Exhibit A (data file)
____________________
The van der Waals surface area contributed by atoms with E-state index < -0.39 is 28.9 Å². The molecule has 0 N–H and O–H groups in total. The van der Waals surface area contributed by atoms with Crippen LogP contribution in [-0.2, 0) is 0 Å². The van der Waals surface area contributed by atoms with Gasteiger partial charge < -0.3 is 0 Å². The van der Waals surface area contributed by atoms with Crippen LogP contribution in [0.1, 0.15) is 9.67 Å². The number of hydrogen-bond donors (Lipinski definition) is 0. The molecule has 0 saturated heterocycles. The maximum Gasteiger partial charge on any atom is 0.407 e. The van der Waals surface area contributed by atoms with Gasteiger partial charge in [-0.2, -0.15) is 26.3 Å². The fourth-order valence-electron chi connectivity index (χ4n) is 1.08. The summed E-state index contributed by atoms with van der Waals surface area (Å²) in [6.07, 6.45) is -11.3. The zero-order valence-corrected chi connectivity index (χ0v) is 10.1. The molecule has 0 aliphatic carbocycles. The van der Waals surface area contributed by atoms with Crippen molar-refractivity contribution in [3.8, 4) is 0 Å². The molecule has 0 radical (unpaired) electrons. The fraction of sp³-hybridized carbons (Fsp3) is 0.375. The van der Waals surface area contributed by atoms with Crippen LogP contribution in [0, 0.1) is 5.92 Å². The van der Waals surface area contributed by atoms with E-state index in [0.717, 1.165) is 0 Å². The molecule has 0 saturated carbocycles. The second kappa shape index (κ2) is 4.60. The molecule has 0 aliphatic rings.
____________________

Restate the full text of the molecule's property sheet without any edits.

The van der Waals surface area contributed by atoms with E-state index < -0.39 is 28.9 Å². The molecule has 0 N–H and O–H groups in total. The van der Waals surface area contributed by atoms with Crippen LogP contribution in [-0.2, 0) is 0 Å². The van der Waals surface area contributed by atoms with Gasteiger partial charge < -0.3 is 0 Å². The van der Waals surface area contributed by atoms with Crippen LogP contribution in [0.1, 0.15) is 9.67 Å². The number of hydrogen-bond donors (Lipinski definition) is 0. The molecule has 0 saturated heterocycles. The maximum Gasteiger partial charge on any atom is 0.407 e. The van der Waals surface area contributed by atoms with Gasteiger partial charge in [-0.2, -0.15) is 26.3 Å². The fourth-order valence-electron chi connectivity index (χ4n) is 1.08. The summed E-state index contributed by atoms with van der Waals surface area (Å²) in [6.07, 6.45) is -11.3. The zero-order valence-corrected chi connectivity index (χ0v) is 10.1. The molecule has 0 aliphatic carbocycles. The van der Waals surface area contributed by atoms with Crippen molar-refractivity contribution in [3.8, 4) is 0 Å². The molecule has 0 radical (unpaired) electrons. The fraction of sp³-hybridized carbons (Fsp3) is 0.375. The van der Waals surface area contributed by atoms with Crippen LogP contribution in [0, 0.1) is 5.92 Å². The van der Waals surface area contributed by atoms with E-state index in [0.717, 1.165) is 0 Å². The molecule has 0 saturated carbocycles. The second kappa shape index (κ2) is 4.60. The molecule has 0 aliphatic rings.